The loss of a loved one affects us all in our own ways. I can still feel the tremendous ache in my heart when Hoss, my little dog, died in my arms. You are probably saying, but that is just a dog! I know, but the pain was intense, the tears were big, and the sense of being all alone was very real.
If we have the capacity to love our pets this much, how much more is our capacity to love our human friends and family? We experience loss through our jobs when we help a patient’s family let their loved ones go. A piece of us goes too; it cannot be helped. We are care providers and we care about the people who are assigned to use for a brief period.
I can remember sitting at the bedside of a patient many years ago while she waited for a family member to come; no one ever did. Perhaps she had no close family. We did not know. This was at a time when nurses could actually take time to comfort those in need. I took some time to sit with her, she reached out for my hand and held it so gently. She looked at me as if to say thank you for being here as I watched her breathing become slower and shallower. When she took her last breath, my tears flowed, and I did not even really know her. She was my patient all of six hours. All I could think of was how much I would not want to die all alone; how lonely and for some, frightening that might be. I took care of her as if she were my family and I will never forget her!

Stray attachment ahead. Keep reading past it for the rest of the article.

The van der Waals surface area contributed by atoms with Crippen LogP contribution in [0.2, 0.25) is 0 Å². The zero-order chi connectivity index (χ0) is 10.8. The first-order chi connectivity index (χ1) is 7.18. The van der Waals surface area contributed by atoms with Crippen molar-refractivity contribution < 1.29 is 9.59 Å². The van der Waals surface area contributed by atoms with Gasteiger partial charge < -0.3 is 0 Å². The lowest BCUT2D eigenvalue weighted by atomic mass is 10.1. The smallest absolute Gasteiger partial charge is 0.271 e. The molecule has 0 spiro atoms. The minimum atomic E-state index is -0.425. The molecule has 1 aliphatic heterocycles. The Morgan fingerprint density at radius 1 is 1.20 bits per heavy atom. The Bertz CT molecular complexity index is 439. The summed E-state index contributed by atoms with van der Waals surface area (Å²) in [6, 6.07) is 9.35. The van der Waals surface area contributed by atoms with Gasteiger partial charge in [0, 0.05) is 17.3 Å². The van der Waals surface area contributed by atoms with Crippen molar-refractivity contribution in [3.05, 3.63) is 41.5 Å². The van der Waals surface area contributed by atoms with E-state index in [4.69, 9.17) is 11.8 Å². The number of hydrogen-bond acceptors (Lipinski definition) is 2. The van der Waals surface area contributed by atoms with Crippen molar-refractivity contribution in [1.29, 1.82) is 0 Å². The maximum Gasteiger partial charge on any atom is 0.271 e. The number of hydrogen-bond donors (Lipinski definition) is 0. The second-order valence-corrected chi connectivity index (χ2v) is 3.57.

I have a dear friend who cares for his flock in ministry. He ministers to them with strength, courage, conviction, and compassion. He suffered the loss of a friend who was much like a brother to him. I could tell he was suffering…I soon understood just how much. He said: “How am I supposed to comfort those around me when I am grieving with such pain?” I truly had more appreciation of the phrase we use “suffered the loss” of a loved one.
We all suffer in some way when we lose something – someone we love. We will not experience the joy in the moment anymore, but we will experience the memories we have forever!
In 2 Corinthians 1: 3-7, Paul writes about The God of all Comfort. He comforts us in our times of suffering so that we may comfort others in any trouble or in great need or suffering. When we are comforted by our loving Father through Christ Jesus, we are receiving strength, encouragement, and hope to deal with whatever we are facing.
If you are feeling overwhelmed, allow God to comfort you. Ask Him to wrap his loving arms around you; close your eyes and feel his presence. Remember, every trial that you endure will help you comfort other people who are suffering in similar ways.
2 Corinthians 4:10